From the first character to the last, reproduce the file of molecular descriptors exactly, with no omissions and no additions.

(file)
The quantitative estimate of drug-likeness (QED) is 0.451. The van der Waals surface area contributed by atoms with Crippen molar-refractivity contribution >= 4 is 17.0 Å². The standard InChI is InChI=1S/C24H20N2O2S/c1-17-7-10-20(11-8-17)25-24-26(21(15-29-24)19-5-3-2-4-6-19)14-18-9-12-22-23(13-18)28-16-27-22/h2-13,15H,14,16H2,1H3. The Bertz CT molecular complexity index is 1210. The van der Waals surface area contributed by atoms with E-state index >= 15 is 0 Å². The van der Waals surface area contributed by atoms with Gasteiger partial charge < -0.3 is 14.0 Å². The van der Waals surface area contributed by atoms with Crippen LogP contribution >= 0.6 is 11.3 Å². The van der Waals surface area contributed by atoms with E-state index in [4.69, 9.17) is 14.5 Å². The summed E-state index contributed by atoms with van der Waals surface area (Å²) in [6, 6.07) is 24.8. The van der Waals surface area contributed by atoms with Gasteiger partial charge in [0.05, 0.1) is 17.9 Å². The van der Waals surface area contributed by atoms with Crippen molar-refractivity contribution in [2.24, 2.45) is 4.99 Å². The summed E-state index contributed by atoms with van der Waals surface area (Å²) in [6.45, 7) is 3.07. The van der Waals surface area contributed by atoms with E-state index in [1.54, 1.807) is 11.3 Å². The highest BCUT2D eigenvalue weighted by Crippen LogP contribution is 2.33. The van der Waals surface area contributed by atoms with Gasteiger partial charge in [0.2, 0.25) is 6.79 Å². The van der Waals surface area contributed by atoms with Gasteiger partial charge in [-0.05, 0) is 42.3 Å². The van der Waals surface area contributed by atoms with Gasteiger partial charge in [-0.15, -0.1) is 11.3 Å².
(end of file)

The quantitative estimate of drug-likeness (QED) is 0.451. The van der Waals surface area contributed by atoms with Crippen molar-refractivity contribution >= 4 is 17.0 Å². The standard InChI is InChI=1S/C24H20N2O2S/c1-17-7-10-20(11-8-17)25-24-26(21(15-29-24)19-5-3-2-4-6-19)14-18-9-12-22-23(13-18)28-16-27-22/h2-13,15H,14,16H2,1H3. The Bertz CT molecular complexity index is 1210. The van der Waals surface area contributed by atoms with E-state index >= 15 is 0 Å². The van der Waals surface area contributed by atoms with Gasteiger partial charge < -0.3 is 14.0 Å². The van der Waals surface area contributed by atoms with Crippen LogP contribution >= 0.6 is 11.3 Å². The van der Waals surface area contributed by atoms with E-state index in [4.69, 9.17) is 14.5 Å². The summed E-state index contributed by atoms with van der Waals surface area (Å²) in [6, 6.07) is 24.8. The van der Waals surface area contributed by atoms with Gasteiger partial charge in [0.05, 0.1) is 17.9 Å². The van der Waals surface area contributed by atoms with Crippen molar-refractivity contribution in [2.24, 2.45) is 4.99 Å². The summed E-state index contributed by atoms with van der Waals surface area (Å²) in [6.45, 7) is 3.07. The van der Waals surface area contributed by atoms with E-state index in [1.54, 1.807) is 11.3 Å². The highest BCUT2D eigenvalue weighted by Crippen LogP contribution is 2.33. The van der Waals surface area contributed by atoms with Gasteiger partial charge in [0.2, 0.25) is 6.79 Å². The van der Waals surface area contributed by atoms with Gasteiger partial charge in [-0.05, 0) is 42.3 Å². The van der Waals surface area contributed by atoms with Gasteiger partial charge in [-0.15, -0.1) is 11.3 Å².